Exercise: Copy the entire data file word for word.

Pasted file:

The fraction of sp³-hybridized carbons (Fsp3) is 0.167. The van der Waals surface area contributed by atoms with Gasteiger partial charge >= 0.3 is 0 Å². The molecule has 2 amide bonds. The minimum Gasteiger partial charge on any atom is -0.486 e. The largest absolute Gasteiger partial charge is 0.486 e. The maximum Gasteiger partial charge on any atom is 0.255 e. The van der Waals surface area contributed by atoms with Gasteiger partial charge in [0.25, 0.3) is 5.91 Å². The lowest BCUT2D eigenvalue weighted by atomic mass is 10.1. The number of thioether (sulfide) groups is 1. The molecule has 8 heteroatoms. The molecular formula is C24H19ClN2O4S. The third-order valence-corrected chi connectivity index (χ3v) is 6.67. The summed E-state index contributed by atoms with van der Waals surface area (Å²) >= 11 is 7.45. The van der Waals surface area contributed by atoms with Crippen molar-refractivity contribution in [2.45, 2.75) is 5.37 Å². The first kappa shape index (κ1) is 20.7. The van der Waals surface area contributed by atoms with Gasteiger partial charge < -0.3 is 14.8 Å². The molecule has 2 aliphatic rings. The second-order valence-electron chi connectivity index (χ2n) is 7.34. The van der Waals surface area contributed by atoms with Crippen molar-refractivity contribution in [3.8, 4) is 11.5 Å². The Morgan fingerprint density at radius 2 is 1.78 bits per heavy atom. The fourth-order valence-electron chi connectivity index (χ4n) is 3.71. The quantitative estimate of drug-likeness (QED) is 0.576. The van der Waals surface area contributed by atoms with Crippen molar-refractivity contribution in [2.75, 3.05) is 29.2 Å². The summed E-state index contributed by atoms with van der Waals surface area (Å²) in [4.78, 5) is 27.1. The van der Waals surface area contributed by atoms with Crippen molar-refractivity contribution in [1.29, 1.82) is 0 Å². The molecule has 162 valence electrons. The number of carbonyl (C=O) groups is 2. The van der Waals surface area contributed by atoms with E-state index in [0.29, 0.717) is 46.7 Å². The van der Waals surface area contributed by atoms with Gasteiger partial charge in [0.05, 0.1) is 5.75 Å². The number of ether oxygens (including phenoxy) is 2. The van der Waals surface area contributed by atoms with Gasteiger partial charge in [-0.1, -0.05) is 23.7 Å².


The fraction of sp³-hybridized carbons (Fsp3) is 0.167. The van der Waals surface area contributed by atoms with Gasteiger partial charge >= 0.3 is 0 Å². The molecule has 2 amide bonds. The minimum Gasteiger partial charge on any atom is -0.486 e. The largest absolute Gasteiger partial charge is 0.486 e. The maximum Gasteiger partial charge on any atom is 0.255 e. The van der Waals surface area contributed by atoms with Gasteiger partial charge in [0.25, 0.3) is 5.91 Å². The lowest BCUT2D eigenvalue weighted by atomic mass is 10.1. The number of thioether (sulfide) groups is 1. The molecule has 8 heteroatoms. The molecular formula is C24H19ClN2O4S. The third-order valence-corrected chi connectivity index (χ3v) is 6.67. The summed E-state index contributed by atoms with van der Waals surface area (Å²) >= 11 is 7.45. The van der Waals surface area contributed by atoms with Crippen molar-refractivity contribution in [2.45, 2.75) is 5.37 Å². The first kappa shape index (κ1) is 20.7. The van der Waals surface area contributed by atoms with Gasteiger partial charge < -0.3 is 14.8 Å². The molecule has 2 aliphatic rings. The second-order valence-electron chi connectivity index (χ2n) is 7.34. The van der Waals surface area contributed by atoms with Crippen molar-refractivity contribution in [3.8, 4) is 11.5 Å². The Morgan fingerprint density at radius 2 is 1.78 bits per heavy atom. The fourth-order valence-electron chi connectivity index (χ4n) is 3.71. The quantitative estimate of drug-likeness (QED) is 0.576. The van der Waals surface area contributed by atoms with Crippen molar-refractivity contribution in [2.75, 3.05) is 29.2 Å². The summed E-state index contributed by atoms with van der Waals surface area (Å²) in [4.78, 5) is 27.1. The van der Waals surface area contributed by atoms with Crippen molar-refractivity contribution in [1.29, 1.82) is 0 Å². The molecule has 162 valence electrons. The number of carbonyl (C=O) groups is 2. The van der Waals surface area contributed by atoms with E-state index in [0.29, 0.717) is 46.7 Å². The van der Waals surface area contributed by atoms with Gasteiger partial charge in [0.05, 0.1) is 5.75 Å². The number of ether oxygens (including phenoxy) is 2. The van der Waals surface area contributed by atoms with Gasteiger partial charge in [-0.1, -0.05) is 23.7 Å².